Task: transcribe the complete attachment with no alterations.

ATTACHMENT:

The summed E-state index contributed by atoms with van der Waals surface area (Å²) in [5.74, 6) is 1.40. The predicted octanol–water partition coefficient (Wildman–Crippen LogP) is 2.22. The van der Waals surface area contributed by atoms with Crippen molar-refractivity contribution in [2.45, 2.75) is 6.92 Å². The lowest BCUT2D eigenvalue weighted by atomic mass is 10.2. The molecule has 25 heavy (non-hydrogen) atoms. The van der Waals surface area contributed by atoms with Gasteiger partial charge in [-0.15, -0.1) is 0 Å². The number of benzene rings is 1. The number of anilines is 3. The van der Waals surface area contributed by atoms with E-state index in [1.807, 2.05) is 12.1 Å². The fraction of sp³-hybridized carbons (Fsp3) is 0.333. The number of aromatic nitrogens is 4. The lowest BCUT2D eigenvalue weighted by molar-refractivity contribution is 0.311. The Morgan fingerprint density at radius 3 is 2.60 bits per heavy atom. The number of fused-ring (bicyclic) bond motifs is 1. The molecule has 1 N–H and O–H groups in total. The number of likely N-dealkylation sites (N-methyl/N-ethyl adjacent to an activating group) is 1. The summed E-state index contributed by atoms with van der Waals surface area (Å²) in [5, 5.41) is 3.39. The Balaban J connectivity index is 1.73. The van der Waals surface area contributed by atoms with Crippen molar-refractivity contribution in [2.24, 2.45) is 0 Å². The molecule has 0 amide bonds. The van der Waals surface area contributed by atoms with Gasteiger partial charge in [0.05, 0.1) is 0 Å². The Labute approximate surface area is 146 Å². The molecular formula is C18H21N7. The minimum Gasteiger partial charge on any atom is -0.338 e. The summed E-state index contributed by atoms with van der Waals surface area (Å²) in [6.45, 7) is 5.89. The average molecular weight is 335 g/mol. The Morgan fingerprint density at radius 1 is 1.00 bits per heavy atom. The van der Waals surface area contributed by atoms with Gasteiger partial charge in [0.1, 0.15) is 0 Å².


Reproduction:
The summed E-state index contributed by atoms with van der Waals surface area (Å²) in [5.74, 6) is 1.40. The predicted octanol–water partition coefficient (Wildman–Crippen LogP) is 2.22. The van der Waals surface area contributed by atoms with Crippen molar-refractivity contribution in [2.45, 2.75) is 6.92 Å². The lowest BCUT2D eigenvalue weighted by atomic mass is 10.2. The molecule has 25 heavy (non-hydrogen) atoms. The van der Waals surface area contributed by atoms with Gasteiger partial charge in [-0.15, -0.1) is 0 Å². The number of benzene rings is 1. The number of anilines is 3. The van der Waals surface area contributed by atoms with E-state index in [1.807, 2.05) is 12.1 Å². The fraction of sp³-hybridized carbons (Fsp3) is 0.333. The number of aromatic nitrogens is 4. The lowest BCUT2D eigenvalue weighted by molar-refractivity contribution is 0.311. The Morgan fingerprint density at radius 3 is 2.60 bits per heavy atom. The number of fused-ring (bicyclic) bond motifs is 1. The molecule has 1 N–H and O–H groups in total. The number of likely N-dealkylation sites (N-methyl/N-ethyl adjacent to an activating group) is 1. The summed E-state index contributed by atoms with van der Waals surface area (Å²) in [5, 5.41) is 3.39. The Balaban J connectivity index is 1.73. The van der Waals surface area contributed by atoms with Crippen molar-refractivity contribution in [2.24, 2.45) is 0 Å². The molecule has 0 amide bonds. The van der Waals surface area contributed by atoms with Gasteiger partial charge in [0.05, 0.1) is 0 Å². The Labute approximate surface area is 146 Å². The molecular formula is C18H21N7. The minimum Gasteiger partial charge on any atom is -0.338 e. The summed E-state index contributed by atoms with van der Waals surface area (Å²) in [6.45, 7) is 5.89. The average molecular weight is 335 g/mol. The Morgan fingerprint density at radius 1 is 1.00 bits per heavy atom. The van der Waals surface area contributed by atoms with Gasteiger partial charge in [0.1, 0.15) is 0 Å².